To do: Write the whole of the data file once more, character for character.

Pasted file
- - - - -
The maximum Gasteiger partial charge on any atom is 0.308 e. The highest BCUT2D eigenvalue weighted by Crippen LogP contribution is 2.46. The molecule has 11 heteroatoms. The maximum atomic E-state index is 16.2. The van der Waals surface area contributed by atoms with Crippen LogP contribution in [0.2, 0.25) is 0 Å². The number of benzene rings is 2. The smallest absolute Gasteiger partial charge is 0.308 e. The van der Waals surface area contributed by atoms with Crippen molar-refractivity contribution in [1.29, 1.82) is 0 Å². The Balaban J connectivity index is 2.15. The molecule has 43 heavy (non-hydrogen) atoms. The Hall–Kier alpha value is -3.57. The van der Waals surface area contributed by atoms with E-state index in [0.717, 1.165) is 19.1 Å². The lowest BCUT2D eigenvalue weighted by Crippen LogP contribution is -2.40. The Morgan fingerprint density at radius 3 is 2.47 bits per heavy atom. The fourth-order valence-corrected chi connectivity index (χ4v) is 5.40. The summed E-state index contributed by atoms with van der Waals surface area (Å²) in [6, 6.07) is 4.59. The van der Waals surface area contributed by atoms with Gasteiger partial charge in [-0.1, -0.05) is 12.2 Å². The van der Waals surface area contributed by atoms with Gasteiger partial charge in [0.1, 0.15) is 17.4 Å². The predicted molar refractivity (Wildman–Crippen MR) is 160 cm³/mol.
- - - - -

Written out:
The maximum Gasteiger partial charge on any atom is 0.308 e. The highest BCUT2D eigenvalue weighted by Crippen LogP contribution is 2.46. The molecule has 11 heteroatoms. The maximum atomic E-state index is 16.2. The van der Waals surface area contributed by atoms with Crippen LogP contribution in [0.2, 0.25) is 0 Å². The number of benzene rings is 2. The smallest absolute Gasteiger partial charge is 0.308 e. The van der Waals surface area contributed by atoms with Crippen molar-refractivity contribution in [1.29, 1.82) is 0 Å². The Balaban J connectivity index is 2.15. The molecule has 43 heavy (non-hydrogen) atoms. The Hall–Kier alpha value is -3.57. The van der Waals surface area contributed by atoms with E-state index in [0.717, 1.165) is 19.1 Å². The lowest BCUT2D eigenvalue weighted by Crippen LogP contribution is -2.40. The Morgan fingerprint density at radius 3 is 2.47 bits per heavy atom. The fourth-order valence-corrected chi connectivity index (χ4v) is 5.40. The summed E-state index contributed by atoms with van der Waals surface area (Å²) in [6, 6.07) is 4.59. The van der Waals surface area contributed by atoms with Gasteiger partial charge in [-0.1, -0.05) is 12.2 Å². The van der Waals surface area contributed by atoms with Gasteiger partial charge in [0.1, 0.15) is 17.4 Å². The predicted molar refractivity (Wildman–Crippen MR) is 160 cm³/mol.